18 September 2017

Uganda: Let's Crown Museveni King for Eternity

Photo: The Observer
Ministers Arinaitwe Rwakajara, Adolf Mwesigye and Evelyn Anite address the media after the ruling party meeting last week
opinion

After reflection for some time, I have come up with an idea that could solve our political problems and summersaulting, at least for the next 100 years.

From my eating experience, I have learnt that you don't spit a sugarcane bite before chewing all juice out of it. And sometimes, when the bite is too big, it is safer to keep chewing until it is thinned out enough not to injure the corners of the mouth on exit.

By now, we must be aware that in President Museveni we have a man whose special qualities it might take Uganda another three hundred years to see in another person.

Only a deluded fool thinks that Uganda can have an alternative to lead us forward in peace and stability. But whereas we are all entitled to our opinion, we are not entitled to our lunacy.

I honestly do not know where Uganda would have been if God did not send us our dear president. This country would have been a pathetic desert; we would be rotting in the limbo of underdevelopment; we would be stinking of nothingness.

Uganda cannot then thank God by letting go of His special send. As I suggested here before, dear Ugandans, look at yourselves in all your millions. Do you see anyone with presidential qualities?

The inconvenient fact is that we are all a bunch of incompetents, only fit to serve in lower positions and to be led. Look at our whole cabinet and parliament and tell me if it wouldn't be easier to search for a grain of salt in sand than to find a potential president among them.

And they have been wise and humble enough to admit it. Ndugu Rugunda [prime minister], can you be anything better than a perpetual follower?

Honourable Ssekandi [vice president] and ye all, rise up and tell the nation that the only capable one has already been found. Let those countries that are yet to find their best keep changing presidents; we arrived.

This is not a Moses that is supposed to hand over to Joshua to lead us to Canaan; he must deliver us into the era of oil revenue and beyond.

He was chosen even before he was born. Very soon, when the world gets to understand who a special person he truly is, Rwakitura [the president's country home] will turn into a place of pilgrimage. Fear of blasphemy makes me hesitant to compare, but I mean something like Bethlehem.

Born humbly in a kraal, only to become a saviour of this desolate nation that was lost in the wilderness of visionless misrule!

Every generation has its fools. We are told that God so loved the world that He sent it His only son so that it may be redeemed. But what happened? The fools killed Him!

This generation has also had its own unusual luck of being sent a liberator. Again, its fools are saying that he has to go, in the middle of his mission! Do we really know what we have with us? Are we trying to question and test God's benevolence?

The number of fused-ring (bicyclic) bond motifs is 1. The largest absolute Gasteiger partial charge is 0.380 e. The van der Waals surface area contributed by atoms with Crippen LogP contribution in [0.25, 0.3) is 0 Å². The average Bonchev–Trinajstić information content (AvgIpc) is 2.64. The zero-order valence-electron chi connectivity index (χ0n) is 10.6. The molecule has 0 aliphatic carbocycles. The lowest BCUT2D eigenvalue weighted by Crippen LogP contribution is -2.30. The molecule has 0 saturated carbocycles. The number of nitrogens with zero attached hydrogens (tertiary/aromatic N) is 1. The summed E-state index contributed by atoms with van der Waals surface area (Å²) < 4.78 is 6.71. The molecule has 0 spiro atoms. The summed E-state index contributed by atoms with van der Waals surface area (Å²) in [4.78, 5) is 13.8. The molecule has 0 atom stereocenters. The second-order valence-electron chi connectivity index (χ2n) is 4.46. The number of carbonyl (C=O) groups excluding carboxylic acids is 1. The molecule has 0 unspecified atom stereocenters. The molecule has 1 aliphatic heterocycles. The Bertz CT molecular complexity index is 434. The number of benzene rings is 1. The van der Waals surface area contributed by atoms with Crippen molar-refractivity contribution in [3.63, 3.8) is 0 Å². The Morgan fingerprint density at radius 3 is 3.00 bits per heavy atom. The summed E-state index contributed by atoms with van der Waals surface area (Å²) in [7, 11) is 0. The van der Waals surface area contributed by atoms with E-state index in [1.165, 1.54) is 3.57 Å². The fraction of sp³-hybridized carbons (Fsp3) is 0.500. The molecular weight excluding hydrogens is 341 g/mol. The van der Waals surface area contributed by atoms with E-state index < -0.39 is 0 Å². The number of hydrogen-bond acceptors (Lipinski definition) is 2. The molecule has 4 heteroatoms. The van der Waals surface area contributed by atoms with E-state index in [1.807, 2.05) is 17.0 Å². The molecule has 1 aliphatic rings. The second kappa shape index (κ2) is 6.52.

Aware that only him can deliver at the presidential task and that this country may collapse without him, I am humbly proposing that we crown him King of Uganda.

We are wasting time and money in piecemeal amendments to remove term limits, age limits, etc, yet we truly know that this is all because we cannot afford to lose this extraordinary specie.

The reasonable thing we should do in the circumstances is to scrap the presidential elections ritual altogether, at least temporarily. What are elections for when we all know the best?

As a king of eternity, he will govern us smoothly without any worry that some other clueless Ugandan will take over and reverse his so many achievements. Our duty is to not interfere with his great plan for us. Let us humbly admit that we are misguided in thinking that any of us living in Uganda today can handle that job.

For the moment, let us turn State House into a palace. Let us learn to bow, genuflect, and prostrate before him. The palace will surely need servants to clean around, cook, wash dishes, look after the lawn, hold the king's garments, carry him shoulder high, plus feed and bathe his dogs.

There are about 245 legislators whom I think would happily do this job at a fee. We had misplaced them earlier. The palace will also need toilet tissue.

Our Constitution is made of nice porous paper; let us work the remaining pages into a roll. Once this is used up, we could as well roll up the paper meant for presidential election ballots and tally sheets. Honourable Smell Nsubugu, could you follow up this noble task?

Oh, I forget! With all its sumptuous meals, what is a palace without a place of convenience? Yes, those small rooms where kings go on foot. Considering that we shall have a big number of servants, we will need a big one. I think the parliamentary building will do.

The pigeonholes would keep our tissue well. On the government side of the plenary, we may set up urinals. With our visionary king in eternal charge, I don't think we shall need parliament, anyway.

Other MPs, apart from the 245, could be informed that we have no more work for them - except if they are willing to join other servants in the palace.

Let us erect huge statues of our king in every town. Let the whole world know that we found what we wanted. And when our king eventually dies (which I think is impossible anyway - God forbid), let us embalm him and ask of his body to kindly lead us for fifty more years.

For God and my indispensable king!

The author heads the Center for African Studies at Uganda Martyrs University, Nkozi.

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